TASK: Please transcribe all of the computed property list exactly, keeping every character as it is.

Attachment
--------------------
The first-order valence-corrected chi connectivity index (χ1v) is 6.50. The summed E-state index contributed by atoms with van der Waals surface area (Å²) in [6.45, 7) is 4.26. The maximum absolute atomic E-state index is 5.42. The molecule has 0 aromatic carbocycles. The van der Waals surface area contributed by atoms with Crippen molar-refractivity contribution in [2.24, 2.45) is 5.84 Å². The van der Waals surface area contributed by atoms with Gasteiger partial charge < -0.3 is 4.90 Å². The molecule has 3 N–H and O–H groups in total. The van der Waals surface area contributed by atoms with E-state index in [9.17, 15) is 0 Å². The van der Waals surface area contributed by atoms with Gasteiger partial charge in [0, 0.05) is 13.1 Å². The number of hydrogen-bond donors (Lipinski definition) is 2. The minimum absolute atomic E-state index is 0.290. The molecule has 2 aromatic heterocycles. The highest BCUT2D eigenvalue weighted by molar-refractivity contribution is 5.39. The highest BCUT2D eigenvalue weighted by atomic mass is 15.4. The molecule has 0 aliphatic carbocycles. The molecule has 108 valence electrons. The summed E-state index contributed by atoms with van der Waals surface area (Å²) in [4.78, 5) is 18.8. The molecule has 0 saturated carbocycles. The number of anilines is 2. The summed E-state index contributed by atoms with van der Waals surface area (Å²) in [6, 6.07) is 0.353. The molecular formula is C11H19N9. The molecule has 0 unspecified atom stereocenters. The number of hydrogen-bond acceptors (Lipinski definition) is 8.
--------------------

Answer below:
The first-order valence-corrected chi connectivity index (χ1v) is 6.50. The summed E-state index contributed by atoms with van der Waals surface area (Å²) in [6.45, 7) is 4.26. The maximum absolute atomic E-state index is 5.42. The molecule has 0 aromatic carbocycles. The van der Waals surface area contributed by atoms with Crippen molar-refractivity contribution in [2.24, 2.45) is 5.84 Å². The van der Waals surface area contributed by atoms with Gasteiger partial charge < -0.3 is 4.90 Å². The molecule has 3 N–H and O–H groups in total. The van der Waals surface area contributed by atoms with E-state index in [9.17, 15) is 0 Å². The van der Waals surface area contributed by atoms with Gasteiger partial charge in [0, 0.05) is 13.1 Å². The number of hydrogen-bond donors (Lipinski definition) is 2. The minimum absolute atomic E-state index is 0.290. The molecule has 2 aromatic heterocycles. The highest BCUT2D eigenvalue weighted by molar-refractivity contribution is 5.39. The highest BCUT2D eigenvalue weighted by atomic mass is 15.4. The molecule has 0 aliphatic carbocycles. The molecule has 108 valence electrons. The summed E-state index contributed by atoms with van der Waals surface area (Å²) in [4.78, 5) is 18.8. The molecule has 0 saturated carbocycles. The number of anilines is 2. The summed E-state index contributed by atoms with van der Waals surface area (Å²) in [6, 6.07) is 0.353. The molecular formula is C11H19N9. The molecule has 0 unspecified atom stereocenters. The number of hydrogen-bond acceptors (Lipinski definition) is 8.